The strategy of creating a prequalified list of responsible preservation developers has already been successfully used in rescuing distressed properties in New York City, and is the basis for the creation of the Multifamily Preservation Program. The prime example concerns a portfolio of occupied distressed properties in the South Bronx owned by the Ocelot Capital Group, which defaulted on their mortgage last year, prompting foreclosure proceedings. To ensure the properties ended up in the hands of a responsible developer that would invest in and maintain the affordability of the apartment buildings, HPD worked collaboratively with Fannie Mae and Deutsche Bank to assemble a bidder pool of several non-profit and for-profit property entities, creating   shortlist of experienced candidates to participate in the bidding process. Each of these entities had a proven track-record of developing, constructing, rehabilitating, managing, and operating affordable multifamily properties in New York City. Omni New York LLC, a development company founded by former New York Met Mo Vaughn, was chosen as the successful bidder. Omni plans to close on construction financing in the fall, and has already invested nearly $500,000 in repairs and maintenance 

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About Mayor Michael R. Bloomberg’s New Housing Marketplace Plan:

New York City’s affordable housing program to build or preserve 165,000 units of housing — enough to house half a million New Yorkers — is the most ambitious and productive in the nation—creating housing as well as jobs for New Yorkers. In April, 2010 the City reached the critical benchmark of 100,000 units financed—representing an investment of $4.5 billion to date by the City, not including roughly $5 billion in bonds issued by HDC.

Led by HPD Commissioner Rafael E. Cestero, the Plan has been recast to maintain momentum while confronting head on the economic challenges facing the City, the State, the housing industry, the financial sector and individual New Yorkers and their families. In order to fulfill the NHMP goal of 165,000 units, HPD and HDC are responding to market realities and focusing on three primary goals: strengthening neighborhoods, expanding the supply of affordable and sustainable housing and stabilizing families by keeping them in their homes. To read more about the NHMP, please visit http://www.nyc.gov/html/hpd/html/about/plan.shtml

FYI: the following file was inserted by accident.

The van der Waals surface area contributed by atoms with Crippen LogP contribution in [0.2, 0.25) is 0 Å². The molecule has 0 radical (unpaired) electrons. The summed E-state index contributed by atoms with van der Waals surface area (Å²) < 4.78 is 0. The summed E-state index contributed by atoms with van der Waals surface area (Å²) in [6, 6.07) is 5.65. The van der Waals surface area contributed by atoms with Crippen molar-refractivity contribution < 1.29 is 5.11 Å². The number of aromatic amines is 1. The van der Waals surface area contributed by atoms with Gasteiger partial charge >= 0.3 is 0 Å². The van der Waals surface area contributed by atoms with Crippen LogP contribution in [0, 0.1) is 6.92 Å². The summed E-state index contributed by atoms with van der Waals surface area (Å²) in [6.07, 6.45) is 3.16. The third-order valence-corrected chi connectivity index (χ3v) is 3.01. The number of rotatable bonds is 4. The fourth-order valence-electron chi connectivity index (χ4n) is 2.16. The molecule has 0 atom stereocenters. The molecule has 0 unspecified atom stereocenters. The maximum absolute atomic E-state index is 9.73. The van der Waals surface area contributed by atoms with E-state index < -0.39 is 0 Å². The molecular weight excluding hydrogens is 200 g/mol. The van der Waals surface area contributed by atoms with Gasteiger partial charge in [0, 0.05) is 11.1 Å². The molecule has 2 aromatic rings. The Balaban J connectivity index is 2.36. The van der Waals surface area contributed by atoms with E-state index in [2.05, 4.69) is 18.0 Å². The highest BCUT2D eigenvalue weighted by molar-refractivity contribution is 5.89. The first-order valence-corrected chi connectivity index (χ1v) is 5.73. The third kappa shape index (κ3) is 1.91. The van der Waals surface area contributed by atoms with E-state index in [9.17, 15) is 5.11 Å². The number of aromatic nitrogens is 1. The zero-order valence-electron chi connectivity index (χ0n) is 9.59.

About the NYC Department of Housing Preservation and Development (HPD):

HPD is the nation’s largest municipal housing preservation and development agency. Its mission is to promote quality housing and viable neighborhoods for New Yorkers through education, outreach, loan and development programs and enforcement of housing quality standards. It is responsible for implementing Mayor Bloomberg’s New Housing Marketplace Plan to finance the construction or preservation or 165,000 units of affordable housing by 2014. Since the plan’s inception, more than 100,000 affordable homes have been created or preserved. For more information, visit www.nyc.gov/hpd

About the New York City Housing Development Corporation (HDC):

The New York City Housing Development Corporation (HDC) provides financing for the creation and preservation of multi-family affordable housing throughout the five boroughs of New York City. HDC’s programs are designed to meet the wide range of affordable housing needs of the City's economically diverse population. In partnership with the NYC Department of Housing Preservation and Development, HDC works to finance Mayor Michael R. Bloomberg’s New Housing Marketplace plan to create of preserve 165,000 affordable housing units by 2014. HDC is rated AA by S&P and Aa2 by Moody’s and is the nation’s #1 issuer of multi-family bonds.